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    I vote plastic. I see them cheap on CL occasionally. No issues besides cleaning the grooves, takes a lot of abuse. I also like the way the wood slides out. I can get about 1/2 the load to slide out by lowering the gate, quickly backing down a small incline in one of my storage areas, and locking 'em up.::-)
     
  14. clemsonfor

    clemsonfor
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    Or find them free on the roadside. I saw one a few weeks back that someone slung out on purpose.
     
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  15. MasterMech

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    Spray on will be the most $$ of all the options. If the truck is in really nice shape, you could have them spray the wheel wells while they're at it. It might cost extra but the stuff is the absolute best undercoating.
     
  16. flhpi

    flhpi
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    I had line-X on the 3/4 ton and loved it. The 1 ton didn't have a liner when I bought it so I bought a heavy mat for it. I have noticed that I have gouges and deep scuff from metal and stuff getting bounced around. I will probably lineX it in the future and toss the bed mat back in the bed to help prevent dents from heavy items.

    I had trucks with the plastic drop in liner. Great to slide wood in and out of but too slick when you have to jump in the bed and tie stuff down.

    My truck is a dually so I keep waiting for my girlfriend to catch the bed on something so I can just get a flatbed. Unfortunately, she drives it pretty well. As soon as I drop the money on a spray on liner her or I will crack the dually sides.
     
  17. KaptJaq

    KaptJaq
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    I have a drop-in hard liner. I find it easy to slide wood in and out. I also find that I have to secure things a little bit otherwise they slide too much as I drive. Ever feel a group 31 battery hit the front of the bed during a hard stop? I thought the guy behind me got the trailer. When I park the truck in the yard I make sure the nose it a little higher than the back. If the nose is down rain will make its way under the liner and drips out the weep holes at the front of the bed.

    KaptJaq
     
  18. WellSeasoned

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  19. basod

    basod
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    I vote plastic liner - seen many a rusted bed in the NE that was only capable of hauling anything due to the liner.
    The front&rear fender wells and cab corners will be Swiss cheese long before the bed rusts through from any abrasion caused by the liner.

    And you've already got the rubber mat if you want to throw it on top for moving furniture or anything else when the non-slip surface is desired.
    The piece on the tailgate can be roughed up with some 40grit on the high ridges and flat surfaces to keep it from being a skating rink
     
  20. rkshed

    rkshed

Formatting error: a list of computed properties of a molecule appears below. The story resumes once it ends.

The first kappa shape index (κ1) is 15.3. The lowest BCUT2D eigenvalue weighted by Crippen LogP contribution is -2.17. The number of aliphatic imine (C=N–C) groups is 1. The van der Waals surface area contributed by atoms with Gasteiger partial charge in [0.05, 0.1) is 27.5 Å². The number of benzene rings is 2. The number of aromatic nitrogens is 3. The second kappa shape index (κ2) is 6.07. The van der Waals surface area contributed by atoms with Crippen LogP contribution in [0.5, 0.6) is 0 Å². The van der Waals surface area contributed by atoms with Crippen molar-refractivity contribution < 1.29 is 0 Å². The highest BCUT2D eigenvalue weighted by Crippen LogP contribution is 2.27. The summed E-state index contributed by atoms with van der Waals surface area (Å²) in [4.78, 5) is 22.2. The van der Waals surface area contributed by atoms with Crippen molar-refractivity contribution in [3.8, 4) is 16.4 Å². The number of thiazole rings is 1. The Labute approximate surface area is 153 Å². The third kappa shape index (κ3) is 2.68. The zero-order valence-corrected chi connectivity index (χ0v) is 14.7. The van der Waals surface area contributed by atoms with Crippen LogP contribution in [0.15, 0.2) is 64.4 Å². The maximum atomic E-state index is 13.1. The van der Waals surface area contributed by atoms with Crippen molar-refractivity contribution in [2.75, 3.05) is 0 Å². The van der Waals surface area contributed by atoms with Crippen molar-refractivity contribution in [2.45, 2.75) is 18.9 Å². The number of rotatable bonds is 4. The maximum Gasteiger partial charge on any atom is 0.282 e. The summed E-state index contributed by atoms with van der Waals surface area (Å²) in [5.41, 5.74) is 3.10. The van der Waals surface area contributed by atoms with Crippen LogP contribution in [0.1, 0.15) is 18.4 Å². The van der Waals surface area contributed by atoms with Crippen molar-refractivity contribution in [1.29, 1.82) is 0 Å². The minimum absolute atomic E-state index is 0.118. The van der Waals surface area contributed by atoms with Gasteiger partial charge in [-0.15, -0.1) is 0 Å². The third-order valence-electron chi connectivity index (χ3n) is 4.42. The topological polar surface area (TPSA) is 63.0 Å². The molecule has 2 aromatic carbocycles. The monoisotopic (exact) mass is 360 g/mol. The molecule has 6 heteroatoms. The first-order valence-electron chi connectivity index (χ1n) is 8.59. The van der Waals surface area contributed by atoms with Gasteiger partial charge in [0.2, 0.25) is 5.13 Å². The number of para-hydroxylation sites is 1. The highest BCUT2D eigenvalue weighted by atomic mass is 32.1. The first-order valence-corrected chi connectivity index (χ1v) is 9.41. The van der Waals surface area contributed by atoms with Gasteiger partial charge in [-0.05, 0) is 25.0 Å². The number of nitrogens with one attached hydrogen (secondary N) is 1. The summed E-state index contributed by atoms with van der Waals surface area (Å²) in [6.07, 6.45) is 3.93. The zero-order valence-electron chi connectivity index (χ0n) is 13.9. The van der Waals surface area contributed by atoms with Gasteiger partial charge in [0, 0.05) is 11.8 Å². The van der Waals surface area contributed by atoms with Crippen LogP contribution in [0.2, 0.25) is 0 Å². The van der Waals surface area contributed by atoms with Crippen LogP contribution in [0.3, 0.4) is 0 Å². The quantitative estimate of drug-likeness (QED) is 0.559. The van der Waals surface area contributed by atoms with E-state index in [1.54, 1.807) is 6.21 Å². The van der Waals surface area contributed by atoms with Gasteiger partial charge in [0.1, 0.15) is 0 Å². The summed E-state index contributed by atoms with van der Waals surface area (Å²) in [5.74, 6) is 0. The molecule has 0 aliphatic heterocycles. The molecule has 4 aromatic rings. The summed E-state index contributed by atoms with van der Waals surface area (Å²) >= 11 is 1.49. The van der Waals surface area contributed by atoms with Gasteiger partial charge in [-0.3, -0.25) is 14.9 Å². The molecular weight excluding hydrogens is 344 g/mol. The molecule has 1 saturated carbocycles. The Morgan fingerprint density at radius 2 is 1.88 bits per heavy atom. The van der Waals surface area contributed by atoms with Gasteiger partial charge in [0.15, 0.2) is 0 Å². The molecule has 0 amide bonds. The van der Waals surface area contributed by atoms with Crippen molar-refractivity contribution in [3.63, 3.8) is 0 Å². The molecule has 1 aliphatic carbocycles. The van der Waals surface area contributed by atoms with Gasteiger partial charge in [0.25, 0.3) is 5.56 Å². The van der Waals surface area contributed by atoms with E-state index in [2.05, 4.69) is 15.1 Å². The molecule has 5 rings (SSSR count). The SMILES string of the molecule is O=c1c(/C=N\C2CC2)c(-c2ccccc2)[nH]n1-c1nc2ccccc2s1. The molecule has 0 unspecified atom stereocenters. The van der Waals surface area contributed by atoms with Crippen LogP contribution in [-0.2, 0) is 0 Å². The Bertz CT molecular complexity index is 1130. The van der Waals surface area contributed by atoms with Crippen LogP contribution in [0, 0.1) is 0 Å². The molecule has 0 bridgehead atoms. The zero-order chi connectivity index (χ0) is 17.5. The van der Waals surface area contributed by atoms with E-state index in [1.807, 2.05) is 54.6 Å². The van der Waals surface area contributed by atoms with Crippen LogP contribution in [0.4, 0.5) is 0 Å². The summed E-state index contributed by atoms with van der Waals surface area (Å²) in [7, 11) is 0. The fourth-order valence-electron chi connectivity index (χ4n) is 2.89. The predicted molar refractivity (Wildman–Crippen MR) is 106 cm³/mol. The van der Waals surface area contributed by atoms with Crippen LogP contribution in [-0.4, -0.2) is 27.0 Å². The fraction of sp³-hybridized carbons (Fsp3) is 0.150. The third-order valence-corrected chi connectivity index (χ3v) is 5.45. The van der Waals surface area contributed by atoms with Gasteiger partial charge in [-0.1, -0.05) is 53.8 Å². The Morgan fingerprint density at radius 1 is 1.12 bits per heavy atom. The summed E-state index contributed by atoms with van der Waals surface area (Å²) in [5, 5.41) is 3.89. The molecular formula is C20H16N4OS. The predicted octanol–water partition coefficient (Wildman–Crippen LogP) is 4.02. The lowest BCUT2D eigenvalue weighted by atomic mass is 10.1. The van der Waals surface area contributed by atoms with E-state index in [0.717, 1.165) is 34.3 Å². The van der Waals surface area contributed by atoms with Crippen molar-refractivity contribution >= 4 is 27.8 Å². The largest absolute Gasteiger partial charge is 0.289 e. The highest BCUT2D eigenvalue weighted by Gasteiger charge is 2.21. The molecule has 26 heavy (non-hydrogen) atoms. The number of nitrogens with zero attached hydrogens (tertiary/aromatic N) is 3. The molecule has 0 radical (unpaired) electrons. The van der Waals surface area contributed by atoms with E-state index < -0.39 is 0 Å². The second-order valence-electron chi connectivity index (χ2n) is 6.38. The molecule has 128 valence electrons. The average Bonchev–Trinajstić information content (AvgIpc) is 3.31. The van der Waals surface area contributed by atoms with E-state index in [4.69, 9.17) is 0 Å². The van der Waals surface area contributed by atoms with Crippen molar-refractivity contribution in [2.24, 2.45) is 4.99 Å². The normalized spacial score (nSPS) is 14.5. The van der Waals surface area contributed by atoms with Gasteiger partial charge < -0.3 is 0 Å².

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    Spray on.
    I've owned Toyotas forever and if it had a plastic liner it had rust. Spray on, no rust.
    Our daughter has a 2001 ranger with a plastic liner. It runs perfectly but there is so much rot under the liner that we are junking it after this winter.
     
  21. Ashful

    Ashful
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    I've done spray in liners in all of my pickups but one. That other one had a high end hard plastic liner, which was durable, but dangerously slippery when wet! Spray in, over the rails, is all I do now. You can use them after a week, but they always seem to take a year to reach max hardness. My current one is 8 years old (longest I've ever owned one vehicle), and is now just starting to get some chips and slices in the top edge of the tailgate. They can touch that up (lifetime free repair), if I ever make time to go back to the installer.

    Like anything, not all are equal. There's a range of product quality, and an even bigger range of installer quality. If done right, the install will take a pro more than a half day. I've sat and watched them do it, and sanding out the whole bed takes some time!
     
  22. Beer Belly

    Beer Belly
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    When I bought my truck a couple of months ago, I went with the Plastic Bedliner.....I was gonna do a Spray in Liner but was told they do not warranty against staining, and if any Fuel/Oil got on it, it would like stain, and possibly weaken the coating. So, I had the dealer put in the Liner before delivery of the truck, and they put it in wrong, and had to reset it back in....now God only knows how many screw holes are in my truck from their hit and miss installation....good thing I don't keep my trucks long enough to watch the rot
     
  23. clemsonfor

    clemsonfor
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    The spray in holds up OK to fuel and oil . Not perfect but the loggers I see have oil soaked beds and the spray on stuff holds decent considering the whole thing is oil soaked.
     
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  24. MasterMech

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    I'll vouch for the spray on liners oil/gas resistance. I've degreased mine and power washed it out many times. Both of my trucks have Ultimate Liner sprayed in. I've had Rhino liner too and I think I liked that one better. I would try Line-X on the next one but there are no installers anywhere near me.
     
  25. Machria

    Machria
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    Rhino!